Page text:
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Marker to Honor Virginia Couple Who Fought Interracial Marriage Ban

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Mildred and Richard Loving, their daughter Peggy on the porch of Mildred's mother's house, Caroline County, Virginia in April 1965 (Courtesy Estate of Grey Villet) Mildred and Richard Loving, their daughter Peggy on the porch of Mildred's mother's house, Caroline County, Virginia in April 1965 (Courtesy Estate of Grey Villet)

RICHMOND, Va. (AP) - A landmark Supreme Court ruling that struck down laws banning interracial marriage is being celebrated in Virginia 50 years later.

Governor Terry McAuliffe and other officials will dedicate a historical marker Monday commemorating the 1967 ruling and the Virginia couple behind the case.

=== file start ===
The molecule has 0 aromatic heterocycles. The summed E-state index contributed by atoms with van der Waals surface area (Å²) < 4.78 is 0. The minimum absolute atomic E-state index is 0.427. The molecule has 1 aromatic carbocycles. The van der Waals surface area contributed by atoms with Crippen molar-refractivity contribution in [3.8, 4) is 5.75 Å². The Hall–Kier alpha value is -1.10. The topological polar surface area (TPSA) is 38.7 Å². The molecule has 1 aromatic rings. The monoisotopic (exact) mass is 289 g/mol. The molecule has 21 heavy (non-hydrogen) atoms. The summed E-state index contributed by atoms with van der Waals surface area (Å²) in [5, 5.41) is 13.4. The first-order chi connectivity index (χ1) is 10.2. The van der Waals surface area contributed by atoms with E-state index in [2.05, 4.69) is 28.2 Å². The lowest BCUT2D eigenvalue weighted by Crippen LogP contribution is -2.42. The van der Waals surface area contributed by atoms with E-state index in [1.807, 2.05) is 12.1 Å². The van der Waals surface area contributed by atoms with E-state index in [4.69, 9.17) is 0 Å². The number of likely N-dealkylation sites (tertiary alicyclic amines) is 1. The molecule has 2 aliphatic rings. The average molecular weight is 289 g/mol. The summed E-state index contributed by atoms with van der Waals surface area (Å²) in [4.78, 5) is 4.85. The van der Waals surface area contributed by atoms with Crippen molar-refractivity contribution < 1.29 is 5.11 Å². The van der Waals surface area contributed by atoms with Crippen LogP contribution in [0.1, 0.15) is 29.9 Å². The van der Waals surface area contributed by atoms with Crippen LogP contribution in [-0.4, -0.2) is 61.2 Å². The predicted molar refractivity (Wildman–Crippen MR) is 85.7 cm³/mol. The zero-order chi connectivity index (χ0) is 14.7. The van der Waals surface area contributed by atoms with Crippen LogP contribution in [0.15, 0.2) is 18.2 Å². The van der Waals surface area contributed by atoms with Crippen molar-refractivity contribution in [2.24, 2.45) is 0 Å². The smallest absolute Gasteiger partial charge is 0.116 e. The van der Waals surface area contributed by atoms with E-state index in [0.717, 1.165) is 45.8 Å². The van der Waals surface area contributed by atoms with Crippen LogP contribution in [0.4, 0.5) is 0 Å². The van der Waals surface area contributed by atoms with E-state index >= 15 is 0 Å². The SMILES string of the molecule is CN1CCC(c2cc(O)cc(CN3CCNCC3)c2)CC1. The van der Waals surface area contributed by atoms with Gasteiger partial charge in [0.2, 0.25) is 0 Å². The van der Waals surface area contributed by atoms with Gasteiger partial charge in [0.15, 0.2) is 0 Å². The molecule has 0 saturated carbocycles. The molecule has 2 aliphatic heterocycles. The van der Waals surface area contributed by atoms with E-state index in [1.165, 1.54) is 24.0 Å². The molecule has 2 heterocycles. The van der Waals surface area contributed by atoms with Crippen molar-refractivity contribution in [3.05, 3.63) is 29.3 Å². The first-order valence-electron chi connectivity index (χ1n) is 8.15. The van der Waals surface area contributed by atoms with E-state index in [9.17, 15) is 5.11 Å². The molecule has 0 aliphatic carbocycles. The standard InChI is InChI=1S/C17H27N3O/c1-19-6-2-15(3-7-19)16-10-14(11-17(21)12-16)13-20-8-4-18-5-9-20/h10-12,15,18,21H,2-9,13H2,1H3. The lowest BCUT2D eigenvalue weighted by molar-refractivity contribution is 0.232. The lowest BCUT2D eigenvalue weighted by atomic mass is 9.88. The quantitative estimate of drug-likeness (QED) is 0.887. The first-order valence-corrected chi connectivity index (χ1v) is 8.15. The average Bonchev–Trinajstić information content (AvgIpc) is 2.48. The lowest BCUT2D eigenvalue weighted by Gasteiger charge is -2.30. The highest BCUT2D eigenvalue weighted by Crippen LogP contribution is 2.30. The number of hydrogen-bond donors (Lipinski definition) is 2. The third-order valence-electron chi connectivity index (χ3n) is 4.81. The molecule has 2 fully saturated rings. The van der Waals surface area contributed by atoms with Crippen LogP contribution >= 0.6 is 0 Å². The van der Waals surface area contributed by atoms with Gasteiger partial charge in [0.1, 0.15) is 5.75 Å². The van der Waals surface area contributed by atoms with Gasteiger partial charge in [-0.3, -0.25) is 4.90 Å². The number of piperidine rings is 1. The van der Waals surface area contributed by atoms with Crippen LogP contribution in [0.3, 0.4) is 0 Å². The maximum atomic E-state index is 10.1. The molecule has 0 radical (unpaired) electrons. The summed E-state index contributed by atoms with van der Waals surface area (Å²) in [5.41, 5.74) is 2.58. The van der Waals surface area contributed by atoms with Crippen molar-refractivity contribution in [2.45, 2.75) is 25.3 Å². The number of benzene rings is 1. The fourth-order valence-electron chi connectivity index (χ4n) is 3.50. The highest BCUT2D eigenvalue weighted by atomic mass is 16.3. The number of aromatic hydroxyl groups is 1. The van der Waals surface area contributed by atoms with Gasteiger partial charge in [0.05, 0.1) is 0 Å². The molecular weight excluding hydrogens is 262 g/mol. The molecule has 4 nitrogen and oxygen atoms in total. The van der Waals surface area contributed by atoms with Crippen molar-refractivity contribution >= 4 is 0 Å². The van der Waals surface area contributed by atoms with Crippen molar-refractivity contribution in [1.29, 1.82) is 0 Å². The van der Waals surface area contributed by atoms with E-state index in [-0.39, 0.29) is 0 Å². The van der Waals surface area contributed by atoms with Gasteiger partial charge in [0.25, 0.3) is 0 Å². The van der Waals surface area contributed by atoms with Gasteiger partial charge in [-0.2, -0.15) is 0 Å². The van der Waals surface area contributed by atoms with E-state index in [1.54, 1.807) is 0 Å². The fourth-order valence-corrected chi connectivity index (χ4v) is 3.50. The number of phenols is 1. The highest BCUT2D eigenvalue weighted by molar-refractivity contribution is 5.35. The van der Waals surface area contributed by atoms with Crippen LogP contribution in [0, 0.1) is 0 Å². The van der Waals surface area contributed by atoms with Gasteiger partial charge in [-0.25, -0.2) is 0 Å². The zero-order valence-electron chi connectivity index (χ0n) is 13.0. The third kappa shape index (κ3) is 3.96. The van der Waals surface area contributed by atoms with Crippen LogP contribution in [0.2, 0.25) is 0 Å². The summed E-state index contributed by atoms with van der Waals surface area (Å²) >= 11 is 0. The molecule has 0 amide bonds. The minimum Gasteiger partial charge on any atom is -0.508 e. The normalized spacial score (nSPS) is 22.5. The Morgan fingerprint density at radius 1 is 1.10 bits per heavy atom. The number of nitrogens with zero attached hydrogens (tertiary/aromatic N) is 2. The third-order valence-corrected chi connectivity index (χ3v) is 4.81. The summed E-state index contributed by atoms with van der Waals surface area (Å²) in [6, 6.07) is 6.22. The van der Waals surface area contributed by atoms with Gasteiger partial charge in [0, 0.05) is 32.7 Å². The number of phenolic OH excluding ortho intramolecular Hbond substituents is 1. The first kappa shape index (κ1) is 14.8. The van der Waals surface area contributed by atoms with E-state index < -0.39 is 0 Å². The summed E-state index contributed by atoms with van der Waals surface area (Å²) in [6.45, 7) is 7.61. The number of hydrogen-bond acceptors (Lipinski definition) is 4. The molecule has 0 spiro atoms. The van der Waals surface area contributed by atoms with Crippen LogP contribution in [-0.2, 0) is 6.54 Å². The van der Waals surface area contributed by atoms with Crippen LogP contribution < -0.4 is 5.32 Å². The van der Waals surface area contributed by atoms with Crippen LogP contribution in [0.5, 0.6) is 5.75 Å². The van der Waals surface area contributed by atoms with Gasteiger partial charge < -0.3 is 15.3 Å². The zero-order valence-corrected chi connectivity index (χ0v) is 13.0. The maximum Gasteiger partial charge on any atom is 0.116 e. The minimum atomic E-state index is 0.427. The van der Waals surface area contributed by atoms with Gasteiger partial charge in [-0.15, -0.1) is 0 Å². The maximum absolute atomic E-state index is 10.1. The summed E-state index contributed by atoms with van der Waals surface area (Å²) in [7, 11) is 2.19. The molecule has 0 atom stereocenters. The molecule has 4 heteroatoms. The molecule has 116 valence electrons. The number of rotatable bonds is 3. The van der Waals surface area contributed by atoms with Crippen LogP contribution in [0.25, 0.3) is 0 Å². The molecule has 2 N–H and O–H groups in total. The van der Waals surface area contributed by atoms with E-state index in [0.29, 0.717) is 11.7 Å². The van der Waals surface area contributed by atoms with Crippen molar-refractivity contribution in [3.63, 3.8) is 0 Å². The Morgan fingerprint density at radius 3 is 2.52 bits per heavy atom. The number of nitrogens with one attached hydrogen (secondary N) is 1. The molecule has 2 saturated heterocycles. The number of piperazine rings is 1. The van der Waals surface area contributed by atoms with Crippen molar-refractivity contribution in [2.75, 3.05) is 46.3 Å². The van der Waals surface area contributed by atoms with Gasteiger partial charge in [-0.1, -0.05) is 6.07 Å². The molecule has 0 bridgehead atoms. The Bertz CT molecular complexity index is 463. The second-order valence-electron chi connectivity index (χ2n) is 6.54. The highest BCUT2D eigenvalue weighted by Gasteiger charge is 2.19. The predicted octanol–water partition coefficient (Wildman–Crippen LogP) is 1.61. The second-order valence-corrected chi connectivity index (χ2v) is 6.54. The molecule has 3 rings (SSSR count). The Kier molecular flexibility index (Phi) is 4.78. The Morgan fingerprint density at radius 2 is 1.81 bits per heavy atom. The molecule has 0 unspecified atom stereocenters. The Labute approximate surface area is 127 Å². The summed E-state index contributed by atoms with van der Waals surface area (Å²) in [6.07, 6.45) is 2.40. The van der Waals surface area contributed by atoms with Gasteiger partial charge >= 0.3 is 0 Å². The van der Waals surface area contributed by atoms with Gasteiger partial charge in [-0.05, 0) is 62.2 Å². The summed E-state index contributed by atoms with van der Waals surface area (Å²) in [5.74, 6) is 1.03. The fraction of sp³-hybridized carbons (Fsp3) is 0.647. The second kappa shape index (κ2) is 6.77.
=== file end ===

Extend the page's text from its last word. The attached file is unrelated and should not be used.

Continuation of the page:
Richard and Mildred Loving were thrown into jail in 1958 for violating the Virginia's prohibition on interracial marriage. They fought the law to the U.S. Supreme Court, which struck down Virginia's law and similar ones in about one-third of the states.

The historical marker is being placed alongside the Richmond building that once housed the Virginia Supreme Court of Appeals, which ruled against the Lovings before their U.S. Supreme Court victory.

Mildred Loving died in 2008. Her husband was killed by a drunk driver in 1975.

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